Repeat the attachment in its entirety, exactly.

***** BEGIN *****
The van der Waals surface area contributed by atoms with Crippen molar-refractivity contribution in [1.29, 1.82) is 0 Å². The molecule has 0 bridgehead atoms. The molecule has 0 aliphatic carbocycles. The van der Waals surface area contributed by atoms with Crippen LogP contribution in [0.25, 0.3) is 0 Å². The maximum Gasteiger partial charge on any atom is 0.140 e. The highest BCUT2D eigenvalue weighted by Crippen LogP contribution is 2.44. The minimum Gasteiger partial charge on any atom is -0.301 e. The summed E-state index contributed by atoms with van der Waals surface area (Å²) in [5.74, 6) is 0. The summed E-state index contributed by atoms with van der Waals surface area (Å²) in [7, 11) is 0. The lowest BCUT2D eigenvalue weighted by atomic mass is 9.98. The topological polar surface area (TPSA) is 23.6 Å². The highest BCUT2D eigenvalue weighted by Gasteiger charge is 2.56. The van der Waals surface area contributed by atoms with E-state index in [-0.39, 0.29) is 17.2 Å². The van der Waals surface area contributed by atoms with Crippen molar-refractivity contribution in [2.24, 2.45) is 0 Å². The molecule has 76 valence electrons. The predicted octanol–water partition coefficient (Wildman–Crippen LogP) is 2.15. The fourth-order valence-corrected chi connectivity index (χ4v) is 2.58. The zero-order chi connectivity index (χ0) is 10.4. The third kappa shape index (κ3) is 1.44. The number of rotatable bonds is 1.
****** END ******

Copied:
The van der Waals surface area contributed by atoms with Crippen molar-refractivity contribution in [1.29, 1.82) is 0 Å². The molecule has 0 bridgehead atoms. The molecule has 0 aliphatic carbocycles. The van der Waals surface area contributed by atoms with Crippen LogP contribution in [0.25, 0.3) is 0 Å². The maximum Gasteiger partial charge on any atom is 0.140 e. The highest BCUT2D eigenvalue weighted by Crippen LogP contribution is 2.44. The minimum Gasteiger partial charge on any atom is -0.301 e. The summed E-state index contributed by atoms with van der Waals surface area (Å²) in [5.74, 6) is 0. The summed E-state index contributed by atoms with van der Waals surface area (Å²) in [7, 11) is 0. The lowest BCUT2D eigenvalue weighted by atomic mass is 9.98. The topological polar surface area (TPSA) is 23.6 Å². The highest BCUT2D eigenvalue weighted by Gasteiger charge is 2.56. The van der Waals surface area contributed by atoms with E-state index in [-0.39, 0.29) is 17.2 Å². The van der Waals surface area contributed by atoms with Crippen molar-refractivity contribution in [2.24, 2.45) is 0 Å². The molecule has 76 valence electrons. The predicted octanol–water partition coefficient (Wildman–Crippen LogP) is 2.15. The fourth-order valence-corrected chi connectivity index (χ4v) is 2.58. The zero-order chi connectivity index (χ0) is 10.4. The third kappa shape index (κ3) is 1.44. The number of rotatable bonds is 1.